I suppose I’m also game to read on to see if reconnecting with said humanity lowers Suzuki’s killer instinct. I’m also very curious about Jinsuke and his goal of revenge and who else is after him in this expanding circle of people who want him dead. All in all, a perfect winter manga pick for the Seninen genre for me that so far is doing well to balance out the darkness and light of existing with others, in a flawed, flawed world.

Recommended for: Folks who enjoy stories with unusual pairings, lovers of manga that has a psychological lean, Seninen lovers

Natsume & Natsume

Creator: Shunsuke Sorato 

Publisher: Azuki

Genre: Shojo

Age Rating: 12+

Available Formats: Digital 

Ongoing or Completed: Ongoing 

Localization Team: M. Skeels (Translator), Chana Conley (Letterer)  Ken Urata (Proofreader),  Glen Isip (Cover Design), (Original Cover Design) Kyufa Cho + Yasuhisa Kawatani (kawatanidesign)

Natsume Shiranui has the face of a villain. His creepy grin freaks everybody out. IT IS SCARY. But secretly he wants to be a hero like his beloved childhood friend — the kind, brave, and beautiful Natsume Minazuki. Shunsuke Sorato’s Natsume to Natsume is very funny and a bit wholesome, too. By the same creator of The Girl with the Sanpaku Eyes, here’s another manga with a misunderstood character that’s stuck between coming of age and rom-com. In this newer offering on the Azuki app, gentle-hearted Natsume-kun wants nothing else but to be seen as great in the eyes of the one he holds dear…while also attempting to make friends and gain the trust of those around him.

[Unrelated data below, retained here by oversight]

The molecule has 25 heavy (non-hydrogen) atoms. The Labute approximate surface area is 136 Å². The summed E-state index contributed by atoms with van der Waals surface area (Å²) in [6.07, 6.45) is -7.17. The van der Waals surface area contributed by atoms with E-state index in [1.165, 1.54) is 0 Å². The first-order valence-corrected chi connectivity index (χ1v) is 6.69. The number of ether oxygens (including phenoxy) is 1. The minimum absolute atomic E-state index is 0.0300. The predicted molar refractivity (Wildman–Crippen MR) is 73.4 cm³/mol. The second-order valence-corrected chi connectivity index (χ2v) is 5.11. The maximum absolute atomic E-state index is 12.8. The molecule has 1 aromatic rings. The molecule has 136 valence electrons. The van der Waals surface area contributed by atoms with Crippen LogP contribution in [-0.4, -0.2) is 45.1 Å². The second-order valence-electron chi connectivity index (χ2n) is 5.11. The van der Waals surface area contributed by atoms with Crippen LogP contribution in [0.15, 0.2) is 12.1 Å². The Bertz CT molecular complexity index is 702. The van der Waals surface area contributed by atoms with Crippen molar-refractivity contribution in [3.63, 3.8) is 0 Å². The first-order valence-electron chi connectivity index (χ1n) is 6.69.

Natsume to Natsume hilariously deals with misconceptions, self-doubt and standing up for others when you know they’re golden but misunderstood. I must say that I love when a few chapters drop so I can go and see what variety of expressions get dropped in the ongoing story: scary faces, scared faces, and everything in between. Plot wise, it moves at a crawl, but it’s such a fun winter manga pick to read! For lovers of The Yakuza’s Guide to Babysitting, peep the special collab that’s short but too good to pass up!

Recommended for: Folks who love their Shojo with a twist, readers of unique character designs and comedic situations, fans of slice of life and school life genres

I’m a Terminal Cancer Patient, but I’m Fine

Creator: Hilnama

Publisher: Seven Seas Entertainment

Genre: Autobiography

Age Rating: 15+

Available Formats: Digital & Physical 

Ongoing or Completed: Completed

Localization Team: Beni Axia Conrad (Translator), Brendon Hull (Letterer), Carly Smith (Adaptation), Allyson Lieberman, MD, PhD(Medical Reader for English Version)

Hilnama, an erotic manga artist, starts feeling off one day, after much confusion and by a stroke of luck she is diagnosed with terminal colon cancer. At 38 years old, she decides to start treatment with a positive outlook on life despite the terminal diagnosis. When faced with the struggles and trials of grueling procedures, uncomfortable side effects from chemo drugs, and wondering how to navigate this with a complicated family situation, she starts uploading chapters of her journey online (she’s a manga creator, after all) in I’m a Terminal Cancer Patient, But I’m Fine